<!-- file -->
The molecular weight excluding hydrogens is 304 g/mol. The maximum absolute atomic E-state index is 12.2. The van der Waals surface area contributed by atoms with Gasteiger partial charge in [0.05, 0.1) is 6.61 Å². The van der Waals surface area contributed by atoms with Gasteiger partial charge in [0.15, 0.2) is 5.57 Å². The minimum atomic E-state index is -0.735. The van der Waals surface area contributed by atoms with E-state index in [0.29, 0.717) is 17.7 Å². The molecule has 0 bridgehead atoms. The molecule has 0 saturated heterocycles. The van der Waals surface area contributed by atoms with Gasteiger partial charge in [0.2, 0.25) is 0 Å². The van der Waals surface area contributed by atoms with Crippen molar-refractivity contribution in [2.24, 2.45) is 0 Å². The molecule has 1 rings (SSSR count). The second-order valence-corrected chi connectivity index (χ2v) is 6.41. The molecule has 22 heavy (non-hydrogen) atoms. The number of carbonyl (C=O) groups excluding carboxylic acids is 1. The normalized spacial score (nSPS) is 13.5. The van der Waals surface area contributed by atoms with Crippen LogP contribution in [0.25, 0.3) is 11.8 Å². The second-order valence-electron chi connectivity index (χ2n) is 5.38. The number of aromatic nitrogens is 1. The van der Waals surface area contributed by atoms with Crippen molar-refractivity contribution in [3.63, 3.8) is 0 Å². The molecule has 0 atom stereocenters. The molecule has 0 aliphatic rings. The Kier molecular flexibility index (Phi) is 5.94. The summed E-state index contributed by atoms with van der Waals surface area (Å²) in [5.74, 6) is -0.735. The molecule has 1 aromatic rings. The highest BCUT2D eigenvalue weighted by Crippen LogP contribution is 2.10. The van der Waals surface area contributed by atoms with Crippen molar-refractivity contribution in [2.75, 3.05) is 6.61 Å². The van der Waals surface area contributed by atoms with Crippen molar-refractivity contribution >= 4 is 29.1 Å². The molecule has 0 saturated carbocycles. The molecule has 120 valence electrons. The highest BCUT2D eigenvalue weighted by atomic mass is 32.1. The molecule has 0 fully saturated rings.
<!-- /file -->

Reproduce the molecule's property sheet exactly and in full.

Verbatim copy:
The molecular weight excluding hydrogens is 304 g/mol. The maximum absolute atomic E-state index is 12.2. The van der Waals surface area contributed by atoms with Gasteiger partial charge in [0.05, 0.1) is 6.61 Å². The van der Waals surface area contributed by atoms with Gasteiger partial charge in [0.15, 0.2) is 5.57 Å². The minimum atomic E-state index is -0.735. The van der Waals surface area contributed by atoms with E-state index in [0.29, 0.717) is 17.7 Å². The molecule has 0 bridgehead atoms. The molecule has 0 saturated heterocycles. The van der Waals surface area contributed by atoms with Gasteiger partial charge in [0.2, 0.25) is 0 Å². The van der Waals surface area contributed by atoms with Crippen molar-refractivity contribution in [2.24, 2.45) is 0 Å². The molecule has 1 rings (SSSR count). The second-order valence-corrected chi connectivity index (χ2v) is 6.41. The molecule has 22 heavy (non-hydrogen) atoms. The number of carbonyl (C=O) groups excluding carboxylic acids is 1. The normalized spacial score (nSPS) is 13.5. The van der Waals surface area contributed by atoms with Crippen LogP contribution in [0.25, 0.3) is 11.8 Å². The second-order valence-electron chi connectivity index (χ2n) is 5.38. The number of aromatic nitrogens is 1. The van der Waals surface area contributed by atoms with Crippen molar-refractivity contribution in [3.63, 3.8) is 0 Å². The molecule has 0 atom stereocenters. The molecule has 0 aliphatic rings. The Kier molecular flexibility index (Phi) is 5.94. The summed E-state index contributed by atoms with van der Waals surface area (Å²) in [5.74, 6) is -0.735. The molecule has 1 aromatic rings. The highest BCUT2D eigenvalue weighted by Crippen LogP contribution is 2.10. The van der Waals surface area contributed by atoms with Crippen molar-refractivity contribution in [2.75, 3.05) is 6.61 Å². The van der Waals surface area contributed by atoms with Crippen molar-refractivity contribution >= 4 is 29.1 Å². The molecule has 0 saturated carbocycles. The molecule has 120 valence electrons. The highest BCUT2D eigenvalue weighted by atomic mass is 32.1. The molecule has 0 fully saturated rings.